When I set out to hire my first business coach, I called 3 different possibilities and got 3 very different “tastes” of coaching. At that time, aside from inquiring about their experience, I didn’t really know what else to ask and based much of my decision on rapport.
And rapport – a strong connection – with a potential coach is important. But there are also a number of other questions that will help ensure you hire the highest-quality coach best suited to your needs.
Below are 5 such questions to give you a strong start:
1. Where is your certification from?
While you can’t technically call yourself a lawyer without having a license to practice law, you can call yourself a coach without certification. (Fortunately the industry is becoming more stringent in this regard.) I encourage you to seek out coaches who are certified through an accredited program. For example, I went to school seemingly forever to earn my Ph.D. – but my coach certification training (and the continuing education requirements, connections formed, etc.) has made me 100 times the coach I would have been without it.
2. Can you give an example of someone similar to me whom you’ve successfully coached?
If you’re contacting a coach, you likely know what you want to accomplish as a result of your coaching experience. Share this with your potential coach and ask for similar examples of other clients. She might not have coached someone in your particular industry, and that’s o.k. (coaching is not industry-specific), but she should be able to connect your goals, vision, and ideas with client success stories.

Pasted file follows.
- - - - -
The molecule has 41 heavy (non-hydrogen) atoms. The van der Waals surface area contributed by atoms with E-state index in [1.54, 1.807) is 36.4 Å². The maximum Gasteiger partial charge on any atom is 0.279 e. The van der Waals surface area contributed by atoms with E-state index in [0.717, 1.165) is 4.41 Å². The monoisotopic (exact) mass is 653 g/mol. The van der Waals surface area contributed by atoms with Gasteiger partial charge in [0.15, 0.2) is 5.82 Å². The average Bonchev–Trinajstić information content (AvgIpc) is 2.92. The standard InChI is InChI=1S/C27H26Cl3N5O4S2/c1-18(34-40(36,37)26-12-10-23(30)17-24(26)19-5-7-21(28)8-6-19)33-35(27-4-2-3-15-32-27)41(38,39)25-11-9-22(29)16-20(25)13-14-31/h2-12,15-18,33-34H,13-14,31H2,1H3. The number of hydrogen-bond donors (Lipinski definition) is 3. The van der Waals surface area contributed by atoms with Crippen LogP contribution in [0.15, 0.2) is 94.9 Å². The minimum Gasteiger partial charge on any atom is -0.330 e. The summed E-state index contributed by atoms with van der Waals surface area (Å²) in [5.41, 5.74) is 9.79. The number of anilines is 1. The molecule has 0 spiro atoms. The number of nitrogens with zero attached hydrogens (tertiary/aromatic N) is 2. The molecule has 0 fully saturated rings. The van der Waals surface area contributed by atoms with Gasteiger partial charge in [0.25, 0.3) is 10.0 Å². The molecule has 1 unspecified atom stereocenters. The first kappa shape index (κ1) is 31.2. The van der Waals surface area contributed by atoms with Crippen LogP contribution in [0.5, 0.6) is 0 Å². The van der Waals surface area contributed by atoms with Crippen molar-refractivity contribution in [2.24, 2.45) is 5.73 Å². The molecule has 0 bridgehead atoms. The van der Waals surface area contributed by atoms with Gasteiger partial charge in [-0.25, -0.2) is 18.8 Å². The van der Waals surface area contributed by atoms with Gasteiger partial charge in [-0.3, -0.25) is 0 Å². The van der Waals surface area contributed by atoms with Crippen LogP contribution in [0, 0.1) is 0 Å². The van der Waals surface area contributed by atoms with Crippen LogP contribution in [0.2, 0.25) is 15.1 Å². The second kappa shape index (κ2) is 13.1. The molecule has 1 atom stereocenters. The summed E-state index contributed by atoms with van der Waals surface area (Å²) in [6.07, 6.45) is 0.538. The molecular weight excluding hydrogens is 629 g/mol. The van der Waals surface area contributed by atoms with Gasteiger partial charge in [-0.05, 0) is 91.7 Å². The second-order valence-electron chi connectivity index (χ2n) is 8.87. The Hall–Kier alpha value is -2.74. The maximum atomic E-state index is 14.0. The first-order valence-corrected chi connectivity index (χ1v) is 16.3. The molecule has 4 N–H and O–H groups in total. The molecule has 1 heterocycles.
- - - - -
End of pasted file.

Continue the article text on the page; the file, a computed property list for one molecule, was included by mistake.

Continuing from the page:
3. What coaching affiliations do you have?
Ideally, your coach will be a member of the International Coach Federation, or ICF. This is the leading governing body of the coaching world and members must agree to strict ethical guidelines. Think of this like a physician: would you want one who reports and adheres to an ethical governance, or one who creates her own rules?
4. What’s your passion, or your coaching “sweet spot”?
I love this question because it’s unexpected and it helps you get an inside look at what lights up your prospective coach. If he says, “You know, I like coaching, but I’m actually thinking about phasing out this side of my business to focus on something else,” you might want to look for someone with a bit more fire. (I heard that response from a prospective coach once. I kept looking.)
5. Do you have a coach?
Anyone who wants to be the very best in their field works with a coach – just look to sports for examples of this. If your prospective coach doesn’t have a coach himself, that could be a sign that he’s become complacent in the profession – or that he thinks he knows all he needs to know. Take a “No” answer to this question seriously.
Coaching is an investment, and often a hefty one at that. Typically a coach’s fees are commensurate with her experience and results, so make sure you recognize your coaching as an investment in your future (vs. a one-time expense) and be willing to seek out the best you or your employer can manage. I’ve hired inexpensive coaches, and I’ve written out coaching checks that have made me gasp – but I’ve come to find that the old adage is so often true: “You get what you pay for.” My results and transformation with those loftier investments was always so much more profound!
As I see it, I am only successful as a coach when my client is successful with his or her coaching goals. When I’m coaching someone 1:1, I am as fully invested in his success as he is. If you sense your potential coach doesn’t share that passion for growth, success, and fulfillment, keep searching until you find one who does.
Believe me, your perfect coach is out there! And you deserve the best for your investment.
Dr. Christi Hegstad helps you successfully do what you love! As President of MAP Professional Development Inc., she coaches professionals to get unstuck and reach Bold Goals with clarity, confidence, and meaningful action.
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